Our lymph system runs parallel in most cases to the bloodlines in our body and is our primary defence against infection. The lymph system is vital in getting the crap out of our body – detoxing, if you will. This serves as a superhighway for toxins and also can be for cancer cells. Cancer cells can break off from the original tumor and spread through the lymph system to distant parts of the body where secondary tumors are formed. One job of the lymph nodes is to clean the lymph by trapping foreign cells, such as bacteria or cancer cells, and identifying foreign proteins for antibody response and then aiding in the elimination of the bad guys.
What happens when we block the glands in our armpits from functioning properly? Our breasts are right there, ready to catch the waste. Toxins like to make their home in fat cells and we have fat cells aplenty in the bosom.
Could there then be a link between antiperspirants and breast cancer? There are studies that are inconclusive, while others claim there is no risk to using deodorant or antiperspirant. However, I invite you to consider the following:
- This review in Breast Cancer Research notes that there has been a rise in cancers, cysts and other abnormalities in the upper outer quadrant of the breast. This is typically where antiperspirants and deodorants are applied, leading the author to suggest there may be a connection between these products, the absorption of endocrine-disrupting chemicals and cancers.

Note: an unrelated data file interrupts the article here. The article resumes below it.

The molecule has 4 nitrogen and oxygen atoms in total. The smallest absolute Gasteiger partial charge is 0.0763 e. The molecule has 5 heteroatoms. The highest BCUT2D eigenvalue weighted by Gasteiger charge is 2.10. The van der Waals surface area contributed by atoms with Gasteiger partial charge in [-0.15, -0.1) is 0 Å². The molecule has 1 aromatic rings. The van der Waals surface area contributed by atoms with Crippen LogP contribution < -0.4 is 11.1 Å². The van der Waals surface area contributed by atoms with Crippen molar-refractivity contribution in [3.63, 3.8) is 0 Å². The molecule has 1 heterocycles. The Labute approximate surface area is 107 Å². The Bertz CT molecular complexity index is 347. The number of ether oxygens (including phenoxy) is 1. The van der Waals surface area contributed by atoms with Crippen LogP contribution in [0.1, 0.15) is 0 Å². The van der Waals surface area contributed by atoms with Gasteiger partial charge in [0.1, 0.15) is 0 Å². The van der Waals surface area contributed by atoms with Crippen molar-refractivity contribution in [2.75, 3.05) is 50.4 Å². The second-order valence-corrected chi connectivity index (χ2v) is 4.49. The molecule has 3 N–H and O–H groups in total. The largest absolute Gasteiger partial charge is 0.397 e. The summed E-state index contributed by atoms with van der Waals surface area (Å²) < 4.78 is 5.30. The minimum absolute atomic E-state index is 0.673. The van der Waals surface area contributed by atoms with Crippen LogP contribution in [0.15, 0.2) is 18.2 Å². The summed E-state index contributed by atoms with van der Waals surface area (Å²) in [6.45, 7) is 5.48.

- This study, which measured aluminum levels in breast tissue, found that women using underarm cosmetic products (UCPs) were at a higher risk of breast cancer due to the accumulation of aluminum in the breasts. The authors advised that women, especially under the age of 30, “should be careful with the use of UCPs and avoid its excessive use.”
- This study noted that the absorption of hormone-disrupting chemicals in aluminum-based antiperspirants can lead to hormonal cancers. It suggests the worldwide rise in antiperspirant use parallels an increase in breast and prostate cancer occurrences.
- This examination of cancer cell cultures concluded that aluminum exposure can boost the spread of breast cancer cells.
Like many other health topics, there is usually research and evidence to prove both sides of the coin. However, I have yet to come across any man-made chemical that inhibits or alters any of the body's natural processes that is not harmful – whether it be short-term or long-term use.